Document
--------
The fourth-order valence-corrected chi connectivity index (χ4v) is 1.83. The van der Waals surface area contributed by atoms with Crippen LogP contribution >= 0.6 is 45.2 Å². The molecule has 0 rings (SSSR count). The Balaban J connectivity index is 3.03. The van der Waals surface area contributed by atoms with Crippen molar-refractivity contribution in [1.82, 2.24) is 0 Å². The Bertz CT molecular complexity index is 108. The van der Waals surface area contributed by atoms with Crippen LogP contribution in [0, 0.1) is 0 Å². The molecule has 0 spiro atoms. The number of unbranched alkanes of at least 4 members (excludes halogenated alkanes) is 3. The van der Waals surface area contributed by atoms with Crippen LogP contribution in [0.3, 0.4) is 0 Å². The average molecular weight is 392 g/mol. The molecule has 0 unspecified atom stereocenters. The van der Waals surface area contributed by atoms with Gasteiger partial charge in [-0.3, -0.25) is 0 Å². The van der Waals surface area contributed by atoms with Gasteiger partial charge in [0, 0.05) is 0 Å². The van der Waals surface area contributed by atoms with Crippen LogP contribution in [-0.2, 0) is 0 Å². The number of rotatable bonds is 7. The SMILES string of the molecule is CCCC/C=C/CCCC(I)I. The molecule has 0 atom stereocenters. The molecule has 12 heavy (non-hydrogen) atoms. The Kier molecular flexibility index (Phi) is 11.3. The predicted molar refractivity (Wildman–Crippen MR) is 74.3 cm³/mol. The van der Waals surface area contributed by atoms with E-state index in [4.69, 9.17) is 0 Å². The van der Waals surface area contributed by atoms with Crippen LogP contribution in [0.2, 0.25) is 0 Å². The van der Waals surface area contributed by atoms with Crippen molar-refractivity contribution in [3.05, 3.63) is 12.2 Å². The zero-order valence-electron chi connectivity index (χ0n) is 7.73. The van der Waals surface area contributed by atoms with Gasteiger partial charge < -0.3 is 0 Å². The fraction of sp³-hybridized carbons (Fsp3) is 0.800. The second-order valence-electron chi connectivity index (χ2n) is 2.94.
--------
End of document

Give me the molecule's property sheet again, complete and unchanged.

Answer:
The fourth-order valence-corrected chi connectivity index (χ4v) is 1.83. The van der Waals surface area contributed by atoms with Crippen LogP contribution >= 0.6 is 45.2 Å². The molecule has 0 rings (SSSR count). The Balaban J connectivity index is 3.03. The van der Waals surface area contributed by atoms with Crippen molar-refractivity contribution in [1.82, 2.24) is 0 Å². The Bertz CT molecular complexity index is 108. The van der Waals surface area contributed by atoms with Crippen LogP contribution in [0, 0.1) is 0 Å². The molecule has 0 spiro atoms. The number of unbranched alkanes of at least 4 members (excludes halogenated alkanes) is 3. The van der Waals surface area contributed by atoms with Crippen LogP contribution in [0.3, 0.4) is 0 Å². The average molecular weight is 392 g/mol. The molecule has 0 unspecified atom stereocenters. The van der Waals surface area contributed by atoms with Gasteiger partial charge in [-0.3, -0.25) is 0 Å². The van der Waals surface area contributed by atoms with Gasteiger partial charge in [0, 0.05) is 0 Å². The van der Waals surface area contributed by atoms with Crippen LogP contribution in [-0.2, 0) is 0 Å². The number of rotatable bonds is 7. The SMILES string of the molecule is CCCC/C=C/CCCC(I)I. The molecule has 0 atom stereocenters. The molecule has 12 heavy (non-hydrogen) atoms. The Kier molecular flexibility index (Phi) is 11.3. The predicted molar refractivity (Wildman–Crippen MR) is 74.3 cm³/mol. The van der Waals surface area contributed by atoms with E-state index in [4.69, 9.17) is 0 Å². The van der Waals surface area contributed by atoms with Crippen LogP contribution in [0.2, 0.25) is 0 Å². The van der Waals surface area contributed by atoms with Crippen molar-refractivity contribution in [3.05, 3.63) is 12.2 Å². The zero-order valence-electron chi connectivity index (χ0n) is 7.73. The van der Waals surface area contributed by atoms with Gasteiger partial charge < -0.3 is 0 Å². The fraction of sp³-hybridized carbons (Fsp3) is 0.800. The second-order valence-electron chi connectivity index (χ2n) is 2.94.